MDOC Fines Aramark For Prisoner-Employee Relationships & Menu Problems

IONIA, Mich. (March 3, 2014)– After Michael Elliot escaped from the Ionia Correctional facility on Feb. 2, 2014 the DOC took a look at its policies and procedures and revamped some of them.

Now the spotlight is turning to the private company providing food services for Michigan’s 31 prisons, Aaramark. It took over food services in December 2013.

Less than four months later, the Michigan Department of Corrections is fining the company, citing security concerns.

The Michigan Department of Corrections reports finding 292 food and menu-related violations of contract and 12 instances of employee-prisoner relationships that were inappropriate, resulting in $93,000 in fines.

“This is just another means to makes sure they continue to meet their contract obligations,” said Russ Marlan, Spokesperson for the MDOC.

Aramark reportedly developed an action plan to address the issues.

However, the Department of Corrections sent a letter to Aramark, dated Feb. 25, saying,

“Indeed, an action plan was submitted on January 17, 2014; which indicated a plan to resolve meal substitutions and improper meal counts.”

It goes on to say, “However, during the period of January 17, 2014 and February 20, 2014 a total of 52 menu substitutions were identified to have occurred without appropriate authorization.”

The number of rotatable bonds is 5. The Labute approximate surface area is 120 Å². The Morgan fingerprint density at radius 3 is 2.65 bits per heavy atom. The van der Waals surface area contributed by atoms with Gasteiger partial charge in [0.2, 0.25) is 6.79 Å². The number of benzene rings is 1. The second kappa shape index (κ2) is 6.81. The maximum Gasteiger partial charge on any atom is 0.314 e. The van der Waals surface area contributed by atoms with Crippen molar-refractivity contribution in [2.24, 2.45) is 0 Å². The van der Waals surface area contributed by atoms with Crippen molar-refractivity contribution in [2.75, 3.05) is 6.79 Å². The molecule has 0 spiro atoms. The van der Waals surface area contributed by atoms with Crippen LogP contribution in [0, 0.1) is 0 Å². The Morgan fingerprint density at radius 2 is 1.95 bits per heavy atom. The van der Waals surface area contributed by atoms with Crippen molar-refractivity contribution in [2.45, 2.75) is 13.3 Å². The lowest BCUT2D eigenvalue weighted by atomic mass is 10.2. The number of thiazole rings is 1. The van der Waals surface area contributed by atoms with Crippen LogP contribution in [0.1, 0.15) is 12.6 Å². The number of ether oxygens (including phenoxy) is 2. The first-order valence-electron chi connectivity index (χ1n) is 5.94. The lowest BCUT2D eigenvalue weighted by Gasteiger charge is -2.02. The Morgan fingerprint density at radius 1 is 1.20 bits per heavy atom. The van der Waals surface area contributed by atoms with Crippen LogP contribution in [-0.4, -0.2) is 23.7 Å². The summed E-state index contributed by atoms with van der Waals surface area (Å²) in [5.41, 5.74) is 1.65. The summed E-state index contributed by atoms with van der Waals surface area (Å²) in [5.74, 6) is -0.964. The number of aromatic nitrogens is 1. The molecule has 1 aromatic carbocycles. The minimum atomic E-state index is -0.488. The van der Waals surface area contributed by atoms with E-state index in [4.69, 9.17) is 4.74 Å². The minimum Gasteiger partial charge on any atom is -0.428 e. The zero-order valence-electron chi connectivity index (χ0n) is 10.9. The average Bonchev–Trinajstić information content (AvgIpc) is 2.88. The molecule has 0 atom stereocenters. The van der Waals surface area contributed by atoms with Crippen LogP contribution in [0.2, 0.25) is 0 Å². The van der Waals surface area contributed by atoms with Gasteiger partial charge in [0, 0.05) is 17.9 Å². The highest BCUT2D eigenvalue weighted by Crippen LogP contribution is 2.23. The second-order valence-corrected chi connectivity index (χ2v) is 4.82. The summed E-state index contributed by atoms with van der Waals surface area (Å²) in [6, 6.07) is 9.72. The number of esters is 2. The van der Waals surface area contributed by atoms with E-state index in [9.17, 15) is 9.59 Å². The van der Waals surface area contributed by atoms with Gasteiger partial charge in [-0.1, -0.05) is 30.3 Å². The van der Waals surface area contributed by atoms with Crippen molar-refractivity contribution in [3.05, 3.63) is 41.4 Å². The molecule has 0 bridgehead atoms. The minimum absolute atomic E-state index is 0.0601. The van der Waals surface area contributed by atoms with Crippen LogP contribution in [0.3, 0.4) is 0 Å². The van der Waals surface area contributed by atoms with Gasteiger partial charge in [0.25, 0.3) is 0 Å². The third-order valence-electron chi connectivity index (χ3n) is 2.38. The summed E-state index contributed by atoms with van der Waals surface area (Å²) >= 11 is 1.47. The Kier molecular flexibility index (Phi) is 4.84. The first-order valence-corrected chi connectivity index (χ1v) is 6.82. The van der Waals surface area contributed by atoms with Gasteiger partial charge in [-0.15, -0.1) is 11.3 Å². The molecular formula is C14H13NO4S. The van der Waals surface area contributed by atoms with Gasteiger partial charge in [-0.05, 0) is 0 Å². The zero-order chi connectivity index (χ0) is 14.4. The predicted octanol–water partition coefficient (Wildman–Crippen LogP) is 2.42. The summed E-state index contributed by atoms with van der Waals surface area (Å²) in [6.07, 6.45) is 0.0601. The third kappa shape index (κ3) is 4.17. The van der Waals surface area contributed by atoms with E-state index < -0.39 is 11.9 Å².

“Additionally, during the same period a total of 188 menu substitutions were authorized.”

Then the letter explains how the fines are calculated for the meal mishaps.

“In accordance to the Service Level Agreements for Statewide Standardized Menu Substitutions, a charge of $26,000.00 will be assessed for 52 unauthorized meal substitutions.”

“A charge of $60,000.00 will be assessed for 240 instances that the appropriate number of meals were not prepared.”

Marlan explained that without meal consistency, prisoners get restless.

“If six housing units get hamburgers, and the last housing unit gets peanut butter and jelly…. it may seem insignificant in a hospital or a school setting food service area… but that`s very significant In a prisoner population,” said Marlan.

Marlan said there could even be a concern over fighting or riots in certain circumstances.

“Yes, it`s an important part of daily life to prisoners,” said Marlan.